Cycle 2

Looking for Change Using Seeds

Did you already take a neighborhood walk together or invite your children to draw what they could see out the window? Perhaps the children already noticed plants in your neighborhood.

This exploration offers the opportunity to focus on seeds and observe how plants grow. Young children may be surprised to discover all the seeds around them and to observe how plants grow. Depending on where you live, you may see plants sprouting from seeds in outside gardens, on windowsills, or through cracks in the sidewalk.

You are welcome to do as much or as little of this exploration as you like. Depending on the materials you have available and the growing season in your community, you may already have some seeds sprouting nearby.

Suggested Materials:

  1.  Seeds from store or home: sunflower, basil, marigold, squash, pole bean) or home (dry beans in pantry).  
  2. An envelope
  3. Soil
  4. Egg crate/recycled container

Step 1: Explore 

In this exploration, we will focus on seeds and observing how plants grow.  A seed is a baby plant waiting to grow.  For a seed to become a plant, it needs four things:  soil, water, sun and air.  

  • Watch this time lapse video of a seed growing into a plant:
  • Plant a seed and watch it grow. 

If you have seeds at home, here are some different ways you can plant seeds indoors: 

Use an egg crate or recycled container as your plant pot.  Be sure your container contains a small hole in the bottom for water to drain.  Fill container with soil, sow/plant seed, water, place in a sunny location and wait!  Most seeds take 5-10 days for germination.  Check soil daily to ensure it remains moist (not too wet/dry).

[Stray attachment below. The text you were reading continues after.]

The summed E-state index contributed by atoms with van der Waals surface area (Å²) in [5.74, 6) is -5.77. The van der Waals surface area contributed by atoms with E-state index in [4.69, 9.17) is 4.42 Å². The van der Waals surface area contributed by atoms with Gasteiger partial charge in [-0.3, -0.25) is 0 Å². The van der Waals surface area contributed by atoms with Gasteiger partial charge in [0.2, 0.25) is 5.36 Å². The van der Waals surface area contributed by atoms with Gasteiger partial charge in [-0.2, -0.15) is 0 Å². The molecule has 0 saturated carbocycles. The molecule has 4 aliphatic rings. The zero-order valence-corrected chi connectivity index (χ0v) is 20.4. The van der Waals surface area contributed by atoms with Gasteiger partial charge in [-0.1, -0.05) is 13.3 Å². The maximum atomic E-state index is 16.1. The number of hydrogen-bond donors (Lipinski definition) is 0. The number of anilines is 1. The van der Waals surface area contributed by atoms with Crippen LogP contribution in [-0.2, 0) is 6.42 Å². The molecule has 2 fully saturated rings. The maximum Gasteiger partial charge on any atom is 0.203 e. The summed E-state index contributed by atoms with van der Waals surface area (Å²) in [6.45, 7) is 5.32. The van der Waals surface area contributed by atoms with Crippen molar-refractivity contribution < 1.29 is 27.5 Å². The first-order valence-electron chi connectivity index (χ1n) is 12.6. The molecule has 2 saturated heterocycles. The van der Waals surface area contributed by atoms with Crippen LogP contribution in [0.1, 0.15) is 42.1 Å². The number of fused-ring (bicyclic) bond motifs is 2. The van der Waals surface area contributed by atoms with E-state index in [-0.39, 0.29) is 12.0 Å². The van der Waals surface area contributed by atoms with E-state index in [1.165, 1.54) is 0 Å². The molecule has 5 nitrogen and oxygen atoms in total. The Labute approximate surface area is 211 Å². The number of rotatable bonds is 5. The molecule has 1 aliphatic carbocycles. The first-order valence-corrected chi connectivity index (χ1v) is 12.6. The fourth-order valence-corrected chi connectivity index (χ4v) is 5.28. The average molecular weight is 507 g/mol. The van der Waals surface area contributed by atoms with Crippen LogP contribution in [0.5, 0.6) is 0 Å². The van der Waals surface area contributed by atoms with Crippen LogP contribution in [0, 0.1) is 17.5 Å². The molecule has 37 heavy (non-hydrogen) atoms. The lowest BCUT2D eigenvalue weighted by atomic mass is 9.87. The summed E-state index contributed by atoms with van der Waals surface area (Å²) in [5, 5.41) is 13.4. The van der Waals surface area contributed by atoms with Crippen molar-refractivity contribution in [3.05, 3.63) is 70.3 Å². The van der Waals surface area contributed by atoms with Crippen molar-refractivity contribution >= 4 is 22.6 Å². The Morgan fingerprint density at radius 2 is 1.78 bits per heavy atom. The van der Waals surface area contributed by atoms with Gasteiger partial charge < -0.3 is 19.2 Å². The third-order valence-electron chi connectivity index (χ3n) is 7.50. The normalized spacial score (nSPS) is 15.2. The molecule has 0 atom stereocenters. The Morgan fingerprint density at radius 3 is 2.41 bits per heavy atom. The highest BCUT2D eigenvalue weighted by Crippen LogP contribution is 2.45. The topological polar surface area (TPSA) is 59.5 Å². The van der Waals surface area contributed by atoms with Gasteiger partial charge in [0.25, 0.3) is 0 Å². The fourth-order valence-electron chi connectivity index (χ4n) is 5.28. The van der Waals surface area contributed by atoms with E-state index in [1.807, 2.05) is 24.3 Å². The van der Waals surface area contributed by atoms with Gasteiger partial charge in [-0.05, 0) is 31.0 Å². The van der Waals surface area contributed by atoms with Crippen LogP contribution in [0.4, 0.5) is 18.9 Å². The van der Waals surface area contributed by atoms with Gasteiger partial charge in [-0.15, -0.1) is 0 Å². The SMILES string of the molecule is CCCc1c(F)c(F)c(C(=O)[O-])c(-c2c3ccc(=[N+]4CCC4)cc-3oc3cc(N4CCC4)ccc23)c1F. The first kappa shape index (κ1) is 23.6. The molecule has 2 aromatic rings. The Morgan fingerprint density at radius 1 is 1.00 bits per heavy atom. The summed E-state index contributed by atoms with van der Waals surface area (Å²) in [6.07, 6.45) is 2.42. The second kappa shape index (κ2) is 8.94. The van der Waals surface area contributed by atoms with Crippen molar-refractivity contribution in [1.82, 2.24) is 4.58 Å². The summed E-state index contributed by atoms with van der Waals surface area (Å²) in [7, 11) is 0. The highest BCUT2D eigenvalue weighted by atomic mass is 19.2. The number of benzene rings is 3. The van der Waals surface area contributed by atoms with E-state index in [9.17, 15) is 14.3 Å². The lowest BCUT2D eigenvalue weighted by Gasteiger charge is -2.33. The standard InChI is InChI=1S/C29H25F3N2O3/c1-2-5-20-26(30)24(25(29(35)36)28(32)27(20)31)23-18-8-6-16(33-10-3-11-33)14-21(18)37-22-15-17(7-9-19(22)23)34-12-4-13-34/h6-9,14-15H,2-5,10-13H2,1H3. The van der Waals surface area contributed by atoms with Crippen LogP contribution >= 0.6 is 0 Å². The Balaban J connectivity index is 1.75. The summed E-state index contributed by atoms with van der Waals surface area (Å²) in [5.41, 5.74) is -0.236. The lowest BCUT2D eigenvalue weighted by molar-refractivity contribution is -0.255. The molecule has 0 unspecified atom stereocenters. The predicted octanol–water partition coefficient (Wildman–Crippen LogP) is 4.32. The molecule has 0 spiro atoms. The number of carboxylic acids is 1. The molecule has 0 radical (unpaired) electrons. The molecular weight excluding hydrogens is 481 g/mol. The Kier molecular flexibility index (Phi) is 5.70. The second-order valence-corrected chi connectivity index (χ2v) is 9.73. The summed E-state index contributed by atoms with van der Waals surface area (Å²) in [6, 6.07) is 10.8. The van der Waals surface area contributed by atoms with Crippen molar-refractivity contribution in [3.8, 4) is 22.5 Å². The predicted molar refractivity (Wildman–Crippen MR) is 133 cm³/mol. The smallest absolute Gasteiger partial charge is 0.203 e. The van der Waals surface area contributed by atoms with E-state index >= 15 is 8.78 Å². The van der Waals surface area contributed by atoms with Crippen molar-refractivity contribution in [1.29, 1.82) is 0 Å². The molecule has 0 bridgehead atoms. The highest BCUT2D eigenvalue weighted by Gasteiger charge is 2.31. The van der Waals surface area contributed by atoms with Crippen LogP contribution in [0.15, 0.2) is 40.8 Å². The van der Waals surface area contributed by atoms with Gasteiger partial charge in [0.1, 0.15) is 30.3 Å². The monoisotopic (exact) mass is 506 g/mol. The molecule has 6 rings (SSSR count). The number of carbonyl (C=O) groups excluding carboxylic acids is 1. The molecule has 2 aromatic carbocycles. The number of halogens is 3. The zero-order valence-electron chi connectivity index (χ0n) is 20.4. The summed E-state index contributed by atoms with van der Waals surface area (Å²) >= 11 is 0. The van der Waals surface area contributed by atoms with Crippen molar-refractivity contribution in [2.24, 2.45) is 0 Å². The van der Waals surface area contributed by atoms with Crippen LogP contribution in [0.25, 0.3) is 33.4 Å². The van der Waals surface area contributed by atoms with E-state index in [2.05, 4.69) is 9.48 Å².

Note:  Your seed may or may not grow.  It’s okay either way.  This is an experiment so consider planting more than one seed, different kinds of seeds and/or different locations for your pot.

For reference, here is what a sunflower seedling beginning to grow looks like.

Step 2: Create

Design a seed packet for a real or an imaginary plant. Describe the size of the seed and label it. Give your seeds a name. This could be the scientific name of the plant or a name you create! Draw the plant or flower on the front of the seed packet and then, on the back, write directions for growing it and taking care of it once it is planted.

Write a story about the plant that will grow from this seed. Will the plant be large or small? What will people do with the plant when it has grown?

Examples: kid-designed seed packets:

Step 3: Connect

Part of being a writer is sharing your work and ideas with others! You might have other people you want to share your seed packet  with, and we invite you to take a picture to send to friends and family who would be interested and want to see your creation! Send your map to a grandparent, teacher, or friend! And share with us! We’d love to see it. You can upload a photo of your seed packet using the comments section below.


Find a book in your house or at the digital library about Seeds and Plants. Here is one we love:

The Tiny Seed by Eric Carle

In addition to the comments below, you can share your creations on social media with the hashtags #WriteNow #NWP #kidwriting. Tag the National Writing Project on Twitter, Facebook, or Instagram so that we can help others find what you post. Finally, follow our publication Write Now on Medium or sign up for the Write Now newsletter.